Louisiana (New Spain)
|Spanish colonial Louisiana|
|District of New Spain|
|•||Acquisition from France||10 February 1763|
|•||Return to France||21 March 1801|
|Political subdivisions||Upper Louisiana;|
|Today part of|| Canada|
Louisiana (Spanish: Luisiana) was an administrative district of the Viceroyalty of New Spain from 1763 to 1801. It included the area west of the Mississippi River basin, plus New Orleans. Spain got the territory from France, which had named it La Louisiane after King Louis XIV in 1682. It is sometimes called Spanish Louisiana. The district was given back to France, under the terms of the Third Treaty of San Ildefonso (1800) and the Treaty of Aranjuez (1801). In 1802, King Charles IV of Spain wrote a royal bill on 14 October. This changed the transfer and outlined the conditions.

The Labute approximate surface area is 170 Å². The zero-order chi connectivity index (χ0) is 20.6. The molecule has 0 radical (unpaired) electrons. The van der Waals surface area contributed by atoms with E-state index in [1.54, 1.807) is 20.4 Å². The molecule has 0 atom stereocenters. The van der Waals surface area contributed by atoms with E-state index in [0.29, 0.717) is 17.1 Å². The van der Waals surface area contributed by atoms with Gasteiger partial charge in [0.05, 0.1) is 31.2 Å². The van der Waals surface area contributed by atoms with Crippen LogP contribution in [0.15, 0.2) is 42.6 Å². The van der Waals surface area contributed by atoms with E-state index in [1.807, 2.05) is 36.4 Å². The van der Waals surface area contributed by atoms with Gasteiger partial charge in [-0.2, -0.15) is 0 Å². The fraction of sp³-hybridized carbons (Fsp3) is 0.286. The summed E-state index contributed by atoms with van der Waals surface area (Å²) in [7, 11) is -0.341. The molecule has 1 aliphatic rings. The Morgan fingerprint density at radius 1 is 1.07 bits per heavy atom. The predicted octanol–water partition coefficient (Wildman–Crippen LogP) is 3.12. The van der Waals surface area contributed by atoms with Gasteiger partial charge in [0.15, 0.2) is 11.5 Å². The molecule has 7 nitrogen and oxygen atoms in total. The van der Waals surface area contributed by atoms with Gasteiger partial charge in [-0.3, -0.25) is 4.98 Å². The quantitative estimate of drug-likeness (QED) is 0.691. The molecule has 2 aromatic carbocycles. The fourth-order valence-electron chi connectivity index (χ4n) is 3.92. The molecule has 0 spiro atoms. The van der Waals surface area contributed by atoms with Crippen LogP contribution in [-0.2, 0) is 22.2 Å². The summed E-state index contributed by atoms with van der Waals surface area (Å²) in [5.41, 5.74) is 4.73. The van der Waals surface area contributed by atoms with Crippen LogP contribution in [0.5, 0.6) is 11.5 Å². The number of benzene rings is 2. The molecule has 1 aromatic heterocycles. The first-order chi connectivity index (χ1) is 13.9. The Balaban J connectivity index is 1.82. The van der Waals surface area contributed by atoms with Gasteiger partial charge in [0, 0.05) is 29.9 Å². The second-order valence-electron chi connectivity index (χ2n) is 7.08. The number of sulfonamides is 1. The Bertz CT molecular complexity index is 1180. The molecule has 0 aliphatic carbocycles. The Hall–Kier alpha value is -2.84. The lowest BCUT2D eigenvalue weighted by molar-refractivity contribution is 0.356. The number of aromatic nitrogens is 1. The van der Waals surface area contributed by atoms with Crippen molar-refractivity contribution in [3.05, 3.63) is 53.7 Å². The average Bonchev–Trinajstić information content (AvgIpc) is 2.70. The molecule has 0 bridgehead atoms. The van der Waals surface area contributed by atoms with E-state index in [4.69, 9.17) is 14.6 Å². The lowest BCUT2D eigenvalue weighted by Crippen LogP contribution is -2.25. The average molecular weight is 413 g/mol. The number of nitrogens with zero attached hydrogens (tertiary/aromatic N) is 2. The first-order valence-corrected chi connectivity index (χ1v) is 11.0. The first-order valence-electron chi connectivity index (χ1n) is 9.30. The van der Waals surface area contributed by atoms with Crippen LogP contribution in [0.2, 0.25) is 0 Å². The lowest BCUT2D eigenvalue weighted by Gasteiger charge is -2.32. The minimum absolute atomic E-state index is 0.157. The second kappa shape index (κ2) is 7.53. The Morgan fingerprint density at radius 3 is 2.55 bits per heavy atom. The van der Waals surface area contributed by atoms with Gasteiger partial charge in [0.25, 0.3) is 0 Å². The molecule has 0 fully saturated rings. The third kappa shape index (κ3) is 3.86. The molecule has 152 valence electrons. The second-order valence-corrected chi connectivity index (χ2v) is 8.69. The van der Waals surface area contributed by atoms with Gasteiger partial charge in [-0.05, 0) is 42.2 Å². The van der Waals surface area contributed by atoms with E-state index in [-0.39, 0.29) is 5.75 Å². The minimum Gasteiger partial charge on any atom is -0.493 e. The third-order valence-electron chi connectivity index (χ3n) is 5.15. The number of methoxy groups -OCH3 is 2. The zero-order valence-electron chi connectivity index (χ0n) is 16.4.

However, Spain agreed to still run the colony until French officials came and made the transfer official (1803). The ceremony happened at the Cabildo in New Orleans on 30 November 1803. This was just three weeks before the formalities of cession from France to the United States pursuant to the Louisiana Purchase.